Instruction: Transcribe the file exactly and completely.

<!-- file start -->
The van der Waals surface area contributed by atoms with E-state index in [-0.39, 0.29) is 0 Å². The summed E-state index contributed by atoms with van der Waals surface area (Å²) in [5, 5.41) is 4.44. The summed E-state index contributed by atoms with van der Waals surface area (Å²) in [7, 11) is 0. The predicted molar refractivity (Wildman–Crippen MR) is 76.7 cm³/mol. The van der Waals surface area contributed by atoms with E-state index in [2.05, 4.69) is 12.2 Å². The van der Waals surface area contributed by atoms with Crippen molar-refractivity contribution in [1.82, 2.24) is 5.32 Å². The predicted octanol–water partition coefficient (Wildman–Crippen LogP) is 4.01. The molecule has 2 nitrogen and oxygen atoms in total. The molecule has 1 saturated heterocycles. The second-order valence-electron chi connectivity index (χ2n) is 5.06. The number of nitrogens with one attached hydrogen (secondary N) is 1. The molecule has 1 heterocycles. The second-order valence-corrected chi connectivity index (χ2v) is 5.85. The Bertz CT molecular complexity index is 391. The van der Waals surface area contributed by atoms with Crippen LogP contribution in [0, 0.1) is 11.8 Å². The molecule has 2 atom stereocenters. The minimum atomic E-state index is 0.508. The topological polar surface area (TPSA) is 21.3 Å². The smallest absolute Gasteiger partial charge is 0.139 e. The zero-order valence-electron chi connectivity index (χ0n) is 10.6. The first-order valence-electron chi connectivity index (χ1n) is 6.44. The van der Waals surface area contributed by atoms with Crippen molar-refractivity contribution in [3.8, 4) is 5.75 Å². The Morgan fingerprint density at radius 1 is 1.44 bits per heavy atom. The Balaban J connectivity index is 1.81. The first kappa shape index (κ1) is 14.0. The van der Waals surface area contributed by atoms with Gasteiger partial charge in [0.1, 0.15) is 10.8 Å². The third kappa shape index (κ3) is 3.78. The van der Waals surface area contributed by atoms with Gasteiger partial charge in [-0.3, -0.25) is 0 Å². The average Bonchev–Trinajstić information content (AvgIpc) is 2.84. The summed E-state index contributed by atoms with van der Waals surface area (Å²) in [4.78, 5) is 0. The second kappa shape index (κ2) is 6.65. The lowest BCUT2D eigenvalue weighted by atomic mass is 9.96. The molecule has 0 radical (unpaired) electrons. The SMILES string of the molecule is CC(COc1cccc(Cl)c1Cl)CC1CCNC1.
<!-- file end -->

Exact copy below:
The van der Waals surface area contributed by atoms with E-state index in [-0.39, 0.29) is 0 Å². The summed E-state index contributed by atoms with van der Waals surface area (Å²) in [5, 5.41) is 4.44. The summed E-state index contributed by atoms with van der Waals surface area (Å²) in [7, 11) is 0. The predicted molar refractivity (Wildman–Crippen MR) is 76.7 cm³/mol. The van der Waals surface area contributed by atoms with E-state index in [2.05, 4.69) is 12.2 Å². The van der Waals surface area contributed by atoms with Crippen molar-refractivity contribution in [1.82, 2.24) is 5.32 Å². The predicted octanol–water partition coefficient (Wildman–Crippen LogP) is 4.01. The molecule has 2 nitrogen and oxygen atoms in total. The molecule has 1 saturated heterocycles. The second-order valence-electron chi connectivity index (χ2n) is 5.06. The number of nitrogens with one attached hydrogen (secondary N) is 1. The molecule has 1 heterocycles. The second-order valence-corrected chi connectivity index (χ2v) is 5.85. The Bertz CT molecular complexity index is 391. The van der Waals surface area contributed by atoms with Crippen LogP contribution in [0, 0.1) is 11.8 Å². The molecule has 2 atom stereocenters. The minimum atomic E-state index is 0.508. The topological polar surface area (TPSA) is 21.3 Å². The smallest absolute Gasteiger partial charge is 0.139 e. The zero-order valence-electron chi connectivity index (χ0n) is 10.6. The first-order valence-electron chi connectivity index (χ1n) is 6.44. The van der Waals surface area contributed by atoms with Crippen molar-refractivity contribution in [3.8, 4) is 5.75 Å². The Morgan fingerprint density at radius 1 is 1.44 bits per heavy atom. The Balaban J connectivity index is 1.81. The first kappa shape index (κ1) is 14.0. The van der Waals surface area contributed by atoms with Gasteiger partial charge in [0.1, 0.15) is 10.8 Å². The third kappa shape index (κ3) is 3.78. The van der Waals surface area contributed by atoms with Gasteiger partial charge in [-0.3, -0.25) is 0 Å². The average Bonchev–Trinajstić information content (AvgIpc) is 2.84. The summed E-state index contributed by atoms with van der Waals surface area (Å²) in [4.78, 5) is 0. The second kappa shape index (κ2) is 6.65. The lowest BCUT2D eigenvalue weighted by atomic mass is 9.96. The molecule has 0 radical (unpaired) electrons. The SMILES string of the molecule is CC(COc1cccc(Cl)c1Cl)CC1CCNC1.